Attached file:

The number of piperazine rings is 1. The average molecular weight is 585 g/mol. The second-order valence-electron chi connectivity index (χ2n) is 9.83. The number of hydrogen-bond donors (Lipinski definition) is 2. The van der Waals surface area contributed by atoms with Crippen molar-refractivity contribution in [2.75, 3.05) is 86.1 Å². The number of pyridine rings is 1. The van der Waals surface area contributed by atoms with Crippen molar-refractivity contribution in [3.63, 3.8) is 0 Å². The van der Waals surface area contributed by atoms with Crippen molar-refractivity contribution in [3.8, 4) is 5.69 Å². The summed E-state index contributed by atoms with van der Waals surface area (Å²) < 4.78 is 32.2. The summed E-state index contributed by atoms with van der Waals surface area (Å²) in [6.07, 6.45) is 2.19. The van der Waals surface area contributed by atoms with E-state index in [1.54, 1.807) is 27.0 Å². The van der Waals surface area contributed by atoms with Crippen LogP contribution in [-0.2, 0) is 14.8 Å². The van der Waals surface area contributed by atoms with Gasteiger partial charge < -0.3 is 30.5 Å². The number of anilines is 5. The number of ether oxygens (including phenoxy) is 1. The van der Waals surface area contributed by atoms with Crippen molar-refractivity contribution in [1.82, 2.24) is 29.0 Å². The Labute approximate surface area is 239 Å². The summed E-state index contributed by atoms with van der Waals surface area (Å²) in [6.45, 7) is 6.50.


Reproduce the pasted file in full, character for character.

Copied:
The number of piperazine rings is 1. The average molecular weight is 585 g/mol. The second-order valence-electron chi connectivity index (χ2n) is 9.83. The number of hydrogen-bond donors (Lipinski definition) is 2. The van der Waals surface area contributed by atoms with Crippen molar-refractivity contribution in [2.75, 3.05) is 86.1 Å². The number of pyridine rings is 1. The van der Waals surface area contributed by atoms with Crippen molar-refractivity contribution in [3.63, 3.8) is 0 Å². The van der Waals surface area contributed by atoms with Crippen molar-refractivity contribution in [3.8, 4) is 5.69 Å². The summed E-state index contributed by atoms with van der Waals surface area (Å²) < 4.78 is 32.2. The summed E-state index contributed by atoms with van der Waals surface area (Å²) in [6.07, 6.45) is 2.19. The van der Waals surface area contributed by atoms with E-state index in [1.54, 1.807) is 27.0 Å². The van der Waals surface area contributed by atoms with Crippen LogP contribution in [-0.2, 0) is 14.8 Å². The van der Waals surface area contributed by atoms with Gasteiger partial charge < -0.3 is 30.5 Å². The number of anilines is 5. The number of ether oxygens (including phenoxy) is 1. The van der Waals surface area contributed by atoms with Crippen molar-refractivity contribution in [1.82, 2.24) is 29.0 Å². The Labute approximate surface area is 239 Å². The summed E-state index contributed by atoms with van der Waals surface area (Å²) in [6.45, 7) is 6.50.